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Rising Stars: Meet Katie Harlan-Thompson

Today we’d like to introduce you to Katie Harlan-Thompson.

Hi Katie, can you start by introducing yourself? We’d love to learn more about how you got to where you are today?
I’m a self-taught fine artist/ painter born and raised in and around the Houston area. I inherited my creativity from my grandma, who has always been my biggest support and inspiration. For as long as I can remember, I’ve loved to draw and paint. Creating something/ art out of nothing has always been a fascinating concept to me; it’s the closest thing to magic that’s actually tangible. Although, I’ve always had a strong passion for art, my journey to becoming a full time painter has not been a linear one. I had a lot of insecurities when it came to pursuing an art career, so I ended up on decade long detour working a variety of different jobs.

These jobs ranged from sales and retail management to administrative and insurance positions, with a few odd jobs here and there. I would learn quickly at each new endeavor, yet I always came to the same empty dead end on a personal level. The new skills and growing pay rate that job-hopping awarded me couldn’t drown out my desire to create. I had always heard phrases like, “art is a hobby, not a real job” and “you don’t want to be a starving artist” from people I admired and looked up to. I spent too many years caring about other people’s opinions, and trying to fit in a box I never belonged in.

I struggled greatly with my health, both mentally and physically, and I found myself at a lifestyle/ career crossroads; it was a “now or never” type of moment. I was recently married to my best friend and love of my life, working at the best job I had ever had, loaded with opportunity, and yet I felt stuck and depressed. I had been denying my art passion for so long that I felt paralyzed and unable to enjoy anything in life. I just remember thinking, “what’s wrong with me?” I had so much to be thankful for, yet I felt like I was under a dark cloud.

I decided with my husband’s amazing support, that it was finally time to take the leap into becoming a full time painter. That was 2 years ago and I couldn’t be happier with that decision. I’ve been able to connect with so many wonderful people, and share my art through painting commissions. I’m so thankful for the support and business I’ve received as my small art business has been growing.

Alright, so let’s dig a little deeper into the story – has it been an easy path overall and if not, what were the challenges you’ve had to overcome?
It’s been a little rocky, but smooth roads don’t build character. Haha. Insecurity, or my inner critic to be specific, has probably been my biggest struggle. Being an artist definitely isn’t a straight and narrow path (as any artist will surely tell you), so there’s a lot of doubt that can occur. Not to say that others don’t experience doubt; it’s definitely a huge part of the human experience and any job… I would just say, in my personal experience, I have a different kind of doubt when sharing and selling my art than when I was selling someone else’s vision at companies I didn’t own. It’s vulnerable, and feels at times that my worth is wrapped up in my ability to create art that others will value as much as I do. I believe art is powerful, and it’s allowed me to express what I can’t in any other way; it’s also allowed me to accept myself in ways I never thought I could, imperfections and all.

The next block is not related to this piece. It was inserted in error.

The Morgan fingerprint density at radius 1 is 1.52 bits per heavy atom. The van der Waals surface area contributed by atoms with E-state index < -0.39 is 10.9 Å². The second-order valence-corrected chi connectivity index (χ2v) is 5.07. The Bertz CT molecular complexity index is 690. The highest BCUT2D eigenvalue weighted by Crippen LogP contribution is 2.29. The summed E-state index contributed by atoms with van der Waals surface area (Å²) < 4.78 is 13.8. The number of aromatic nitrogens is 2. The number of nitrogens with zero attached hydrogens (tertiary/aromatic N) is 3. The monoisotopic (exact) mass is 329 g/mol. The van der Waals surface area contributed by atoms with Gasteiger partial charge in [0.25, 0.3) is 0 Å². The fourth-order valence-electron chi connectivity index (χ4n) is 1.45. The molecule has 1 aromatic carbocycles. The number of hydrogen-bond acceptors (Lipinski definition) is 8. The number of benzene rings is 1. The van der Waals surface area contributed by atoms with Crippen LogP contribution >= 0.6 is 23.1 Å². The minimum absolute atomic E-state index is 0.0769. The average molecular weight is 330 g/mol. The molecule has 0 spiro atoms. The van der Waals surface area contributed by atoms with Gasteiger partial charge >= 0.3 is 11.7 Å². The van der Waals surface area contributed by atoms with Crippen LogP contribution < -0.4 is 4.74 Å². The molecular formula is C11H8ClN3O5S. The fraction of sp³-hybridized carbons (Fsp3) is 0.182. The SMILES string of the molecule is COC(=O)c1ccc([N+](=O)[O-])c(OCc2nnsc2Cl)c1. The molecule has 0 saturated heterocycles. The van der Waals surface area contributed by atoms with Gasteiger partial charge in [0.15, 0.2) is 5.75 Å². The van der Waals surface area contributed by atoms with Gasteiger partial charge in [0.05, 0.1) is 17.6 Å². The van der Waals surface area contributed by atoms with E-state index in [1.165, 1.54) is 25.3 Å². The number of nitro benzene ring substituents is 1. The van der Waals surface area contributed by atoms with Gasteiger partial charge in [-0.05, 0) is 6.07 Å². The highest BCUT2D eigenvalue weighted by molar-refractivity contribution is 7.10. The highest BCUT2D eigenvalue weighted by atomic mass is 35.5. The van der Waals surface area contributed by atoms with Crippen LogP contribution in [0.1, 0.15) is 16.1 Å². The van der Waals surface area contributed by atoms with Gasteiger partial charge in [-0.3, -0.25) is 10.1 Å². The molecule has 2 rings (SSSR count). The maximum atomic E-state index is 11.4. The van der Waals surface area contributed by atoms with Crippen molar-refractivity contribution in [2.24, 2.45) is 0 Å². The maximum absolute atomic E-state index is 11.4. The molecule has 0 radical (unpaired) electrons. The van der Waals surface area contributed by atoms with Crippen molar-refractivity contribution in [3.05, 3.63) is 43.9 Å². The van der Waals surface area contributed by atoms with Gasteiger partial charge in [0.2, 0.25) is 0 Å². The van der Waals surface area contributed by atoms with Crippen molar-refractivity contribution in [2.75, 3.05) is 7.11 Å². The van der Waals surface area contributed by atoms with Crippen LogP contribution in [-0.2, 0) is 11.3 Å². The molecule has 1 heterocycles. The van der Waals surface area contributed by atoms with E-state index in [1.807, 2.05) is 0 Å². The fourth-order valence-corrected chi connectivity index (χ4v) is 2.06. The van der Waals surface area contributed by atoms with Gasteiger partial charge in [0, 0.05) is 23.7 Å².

I used to be afraid that no one would respect me or want to buy my art, but I found that when I do what I love, that resonates with people. I also fought with a perfectionist mindset, but I’ve grown to accept that “perfect” doesn’t exist; I would even go as far as to say that imperfections are a key component in what makes art so special and desirable. These things that I’ve learned have helped me with another insecurity-driven struggle, that is comparing myself to others. We all know comparing is a pointless and tiresome game, yet we all do it at some point. I used to fret over whether I was as good as other artists to be one myself. The truth is that all artists are valid (even myself), and we all deserve to hold space and share in our own unique way, equally. Comparing kills creativity.

Can you tell our readers more about what you do and what you think sets you apart from others?
I am a painter and my preferred medium is acrylic paint, but I dabble in other mediums from time to time. I specialize in painting dreamy and somewhat surreal art pieces. I paint bold and swirly abstract pieces, serene landscapes and occasional, sentimental animal and people portraits.

I enjoy and accept commissions, and do them often. I’m most proud of being honest enough with myself (even when I’m afraid of failing) to accept my true self, and pursue my passion as an artist. It means a lot to me to connect with people through art, and I believe that transfers through my work. I feel like I really get to know each subject and scene through the painting process. Blending colors, and an understanding of the importance of light and dark in life/ art are strengths of mine; I believe that, along with my care for detail are a few things that set me apart as an artist.

Are there any books, apps, podcasts or blogs that help you do your best?
BetterHelp and Instagram are a couple of my favorite apps. BetterHelp helps me by offering quality therapy to keep my mental health in check. Instagram has been a great app for art, inspiration, sharing and business.

Contact Info:

Image Credits

Robert Holdampf
Katie Harlan-Thompson

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